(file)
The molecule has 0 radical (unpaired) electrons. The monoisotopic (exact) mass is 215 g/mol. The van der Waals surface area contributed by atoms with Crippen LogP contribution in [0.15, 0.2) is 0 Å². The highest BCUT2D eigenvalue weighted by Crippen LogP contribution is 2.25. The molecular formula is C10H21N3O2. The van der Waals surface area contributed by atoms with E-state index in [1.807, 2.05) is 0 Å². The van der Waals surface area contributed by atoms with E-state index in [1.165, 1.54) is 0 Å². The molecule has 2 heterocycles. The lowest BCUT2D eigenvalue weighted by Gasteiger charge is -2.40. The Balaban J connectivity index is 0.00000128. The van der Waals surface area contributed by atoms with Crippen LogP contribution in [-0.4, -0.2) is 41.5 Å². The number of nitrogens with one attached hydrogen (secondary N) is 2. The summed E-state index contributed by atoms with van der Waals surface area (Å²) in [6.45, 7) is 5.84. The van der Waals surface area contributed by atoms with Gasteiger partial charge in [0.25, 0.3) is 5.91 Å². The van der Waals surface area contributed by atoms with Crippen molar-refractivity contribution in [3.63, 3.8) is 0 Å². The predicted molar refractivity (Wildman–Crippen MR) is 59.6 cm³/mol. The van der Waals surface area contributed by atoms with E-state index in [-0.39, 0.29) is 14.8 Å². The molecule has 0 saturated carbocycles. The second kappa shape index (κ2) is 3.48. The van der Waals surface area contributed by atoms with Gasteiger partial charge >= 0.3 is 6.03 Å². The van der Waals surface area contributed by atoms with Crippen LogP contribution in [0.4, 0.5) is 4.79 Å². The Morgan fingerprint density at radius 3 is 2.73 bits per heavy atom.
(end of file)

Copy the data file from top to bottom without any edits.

The molecule has 0 radical (unpaired) electrons. The monoisotopic (exact) mass is 215 g/mol. The van der Waals surface area contributed by atoms with Crippen LogP contribution in [0.15, 0.2) is 0 Å². The highest BCUT2D eigenvalue weighted by Crippen LogP contribution is 2.25. The molecular formula is C10H21N3O2. The van der Waals surface area contributed by atoms with E-state index in [1.807, 2.05) is 0 Å². The van der Waals surface area contributed by atoms with E-state index in [1.165, 1.54) is 0 Å². The molecule has 2 heterocycles. The lowest BCUT2D eigenvalue weighted by Gasteiger charge is -2.40. The Balaban J connectivity index is 0.00000128. The van der Waals surface area contributed by atoms with Crippen LogP contribution in [-0.4, -0.2) is 41.5 Å². The number of nitrogens with one attached hydrogen (secondary N) is 2. The summed E-state index contributed by atoms with van der Waals surface area (Å²) in [6.45, 7) is 5.84. The van der Waals surface area contributed by atoms with Gasteiger partial charge in [0.25, 0.3) is 5.91 Å². The van der Waals surface area contributed by atoms with Crippen molar-refractivity contribution in [3.63, 3.8) is 0 Å². The predicted molar refractivity (Wildman–Crippen MR) is 59.6 cm³/mol. The van der Waals surface area contributed by atoms with E-state index in [-0.39, 0.29) is 14.8 Å². The molecule has 0 saturated carbocycles. The second kappa shape index (κ2) is 3.48. The van der Waals surface area contributed by atoms with Gasteiger partial charge >= 0.3 is 6.03 Å². The van der Waals surface area contributed by atoms with Crippen LogP contribution in [0.4, 0.5) is 4.79 Å². The Morgan fingerprint density at radius 3 is 2.73 bits per heavy atom.